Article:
Does your cell phone do video? Or instant messaging? Is it capable of taking mega-pixel quality photos and video? What about watching TV? Will it retrieve your e-mail? Let you send all kinds of text messages? Does it let you dial just by speaking into it? Remind you of your appointments? Will it ring overseas?
Which of these features do you really want or need for the cell phone that you carry with you everywhere? And what is all this complexity worth to you?
Cell phone manufacturers are betting the bank that it’s worth a lot. Which is why you’re seeing so many ads plugging all the different features inside your phone — instead of highlighting your chances of finding and maintaining a signal.
I love to play with all the new phones on the market — and some about to come out. But, after playing with these new super devices for awhile I always come back to the same question — do they work where I need them to work?
It doesn’t matter what cell phone you buy or how many features they’ve crammed inside — if it doesn’t receive a signal where you live or work it’s not worth what you paid for it. It’s not even worth a dime.
So, the most important part of buying any cell phone — especially as a gift — is to make sure it will work where you need it to work. If it doesn't, it’s probably not the phone. Try similar models from other cellular carriers. In the long run, you’ll be glad you did.
That said, there are some really terrific phones out there and any one of them would make a terrific holiday gift.
Near the top of everyone’s cellular wish list is the Motorola RAZR. It’s slim, sleek and just plain pretty. It also has a wonderful hand feel. Everyone who tries it wants one. And they should — it’s a great phone. On a recent trip to Europe, my wife and I took two RAZRs along and they did yeoman’s work.
When GSM/GPRS RAZRs first hit the market they were sold by one cellular provider for the outrageous price of $500. Luckily, as RAZRs became available from other providers the prices became much more reasonable.
Cingular offers a quad-band world RAZR phone for $199.99 in silver and black, with a magenta (looks more like pink) version coming soon for $249.99. Verizon Wireless also soon will be offering its own version of the RAZR, called the V3c.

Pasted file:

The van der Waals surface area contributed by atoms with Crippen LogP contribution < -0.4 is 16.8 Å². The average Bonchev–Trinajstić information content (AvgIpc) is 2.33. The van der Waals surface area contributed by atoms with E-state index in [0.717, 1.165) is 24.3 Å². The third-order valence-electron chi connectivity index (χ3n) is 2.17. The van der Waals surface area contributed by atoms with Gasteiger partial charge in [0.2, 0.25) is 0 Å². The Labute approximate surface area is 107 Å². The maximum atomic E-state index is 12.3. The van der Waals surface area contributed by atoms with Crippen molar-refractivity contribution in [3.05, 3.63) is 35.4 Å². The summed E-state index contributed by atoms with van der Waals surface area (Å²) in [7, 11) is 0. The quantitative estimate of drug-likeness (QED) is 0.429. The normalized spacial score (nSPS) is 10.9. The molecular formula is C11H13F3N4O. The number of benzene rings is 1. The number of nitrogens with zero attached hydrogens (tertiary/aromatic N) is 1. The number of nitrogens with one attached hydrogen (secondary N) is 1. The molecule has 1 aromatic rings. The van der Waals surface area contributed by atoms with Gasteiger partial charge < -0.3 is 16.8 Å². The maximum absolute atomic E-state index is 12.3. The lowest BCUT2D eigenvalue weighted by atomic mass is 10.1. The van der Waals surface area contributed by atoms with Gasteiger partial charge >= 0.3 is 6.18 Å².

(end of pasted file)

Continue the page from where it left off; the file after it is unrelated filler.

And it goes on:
Another popular big seller is Palm’s second generation all-in-one device, the Treo 650. Available from a number of U.S. cellular providers, the 650 is a nearly perfect smart phone device —allowing you to browse the Web, send and receive e-mail, take pictures, play music and do nearly anything you can think of on a phone.
Verizon and Sprint sell CDMA versions of the 650 phone, while Cingular is marketing a GSM/GPRS model. Prices start at $299. Just a warning, because of its e-mail capabilities service plans will be higher than for cell phones without e-mail.
I was on a New York City bus at 3 p.m. on a recent school day. It was me and about 1,000 ’tweens and teens — all trying to use their cell phones at the same time. I was amused to see that a large number of kids were using Sidekick IIs.
The Sidekick is a sophisticated tri-band world phone but is best used as an instant messaging device. You should have seen all those young fingers flying. The device has a unique slide open case which reveals a beautiful color screen and a terrific little keyboard. Inside are AOL Instant Messaging software, a real Web browser, a speakerphone and an integrated camera. All this in a package shaped liked a bar of soap (subliminal message for kids?) and sells for the remarkable price of $199.99 from T-Mobile.
To run the Sidekick you need a monthly minutes plan in addition to the $29.99 Sidekick data plan which includes unlimited data transfers and test messaging. If what I saw on that bus was any indication, T-Mobile loses money on that unlimited data stuff.
There are also two new special edition Sidekick models — Juicy Couture (pink) and Mister Cartoon (black) — which sell for $399.99.
Any discussion of mobile e-mail devices must include a discussion of BlackBerries. Nearly every cellular carrier sells them in one form or another. Some have older clunkier models, while others offer the newer, smaller and sleeker handsets. In the long run it doesn’t matter which one you choose depending on which cellular service works best for you (see above).
The main difference is that the 7100 series is small and neat, and has an unusual keyboard layout in which each key represents two letters. The software inside figures out what word you meant to type or prompts you if there are a few good choices.
Then there’s the brand new 8700c world phone discussed in detail a few weeks ago. It’s smaller, and more importantly faster, with blazing Web browsing and e-mailing speed. It should be arriving in Cingular stores right about now. Expect to pay $299.99 and shell out for Cingular’s Blackberry monthly data plan.
Finally, there are two special phones that would make great gifts:
Cingular markets the Firefly cellular phone for young kids. I know that sounds odd, but the limited-use phone is meant for young children. There’s a mommy key and a daddy key, plus space for 20 programmed numbers. All other incoming and outgoing calls are restricted. The phone is currently $49.99 on Cingular’s Web site.
My current favorite phone isn't available from any U.S. carrier, but you can buy one on the Web. The Nokia 7280 tri-band, GSM world phone ($449.99) has no keypad, just a rotating dial and a bunch of buttons. The idea is to have your numbers programmed inside or to use the voice programming and dialing features.
It worked flawlessly in Europe recently and can be highly recommended. There’s also an upgraded model on the way (the 7380) with new features and an upgraded (2 megapixel) digital camera inside.